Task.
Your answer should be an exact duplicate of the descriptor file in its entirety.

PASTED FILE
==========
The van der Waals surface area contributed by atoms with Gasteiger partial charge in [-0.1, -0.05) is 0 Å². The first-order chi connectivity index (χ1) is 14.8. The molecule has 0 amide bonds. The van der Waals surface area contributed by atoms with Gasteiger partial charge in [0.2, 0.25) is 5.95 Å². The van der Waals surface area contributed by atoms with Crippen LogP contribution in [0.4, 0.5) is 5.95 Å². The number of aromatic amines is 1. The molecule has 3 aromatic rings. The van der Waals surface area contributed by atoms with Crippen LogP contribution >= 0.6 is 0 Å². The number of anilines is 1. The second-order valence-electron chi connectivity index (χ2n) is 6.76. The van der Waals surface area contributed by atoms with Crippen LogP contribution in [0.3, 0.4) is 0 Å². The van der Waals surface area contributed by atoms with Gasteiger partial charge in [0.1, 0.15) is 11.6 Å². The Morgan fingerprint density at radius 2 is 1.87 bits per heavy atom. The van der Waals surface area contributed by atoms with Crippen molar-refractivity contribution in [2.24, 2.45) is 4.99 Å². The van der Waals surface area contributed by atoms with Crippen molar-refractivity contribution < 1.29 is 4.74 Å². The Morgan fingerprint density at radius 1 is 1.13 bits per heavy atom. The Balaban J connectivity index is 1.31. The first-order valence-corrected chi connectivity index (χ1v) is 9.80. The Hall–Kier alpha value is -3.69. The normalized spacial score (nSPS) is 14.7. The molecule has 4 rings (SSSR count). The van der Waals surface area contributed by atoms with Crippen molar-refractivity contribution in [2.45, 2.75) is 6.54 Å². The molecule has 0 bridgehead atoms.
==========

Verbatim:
The van der Waals surface area contributed by atoms with Gasteiger partial charge in [-0.1, -0.05) is 0 Å². The first-order chi connectivity index (χ1) is 14.8. The molecule has 0 amide bonds. The van der Waals surface area contributed by atoms with Gasteiger partial charge in [0.2, 0.25) is 5.95 Å². The van der Waals surface area contributed by atoms with Crippen LogP contribution in [0.4, 0.5) is 5.95 Å². The number of aromatic amines is 1. The molecule has 3 aromatic rings. The van der Waals surface area contributed by atoms with Crippen LogP contribution >= 0.6 is 0 Å². The number of anilines is 1. The second-order valence-electron chi connectivity index (χ2n) is 6.76. The van der Waals surface area contributed by atoms with Crippen LogP contribution in [0.3, 0.4) is 0 Å². The van der Waals surface area contributed by atoms with Gasteiger partial charge in [0.1, 0.15) is 11.6 Å². The Morgan fingerprint density at radius 2 is 1.87 bits per heavy atom. The van der Waals surface area contributed by atoms with Crippen molar-refractivity contribution in [2.24, 2.45) is 4.99 Å². The van der Waals surface area contributed by atoms with Crippen molar-refractivity contribution < 1.29 is 4.74 Å². The Morgan fingerprint density at radius 1 is 1.13 bits per heavy atom. The Balaban J connectivity index is 1.31. The first-order valence-corrected chi connectivity index (χ1v) is 9.80. The Hall–Kier alpha value is -3.69. The normalized spacial score (nSPS) is 14.7. The molecule has 4 rings (SSSR count). The van der Waals surface area contributed by atoms with Crippen molar-refractivity contribution in [2.45, 2.75) is 6.54 Å². The molecule has 0 bridgehead atoms.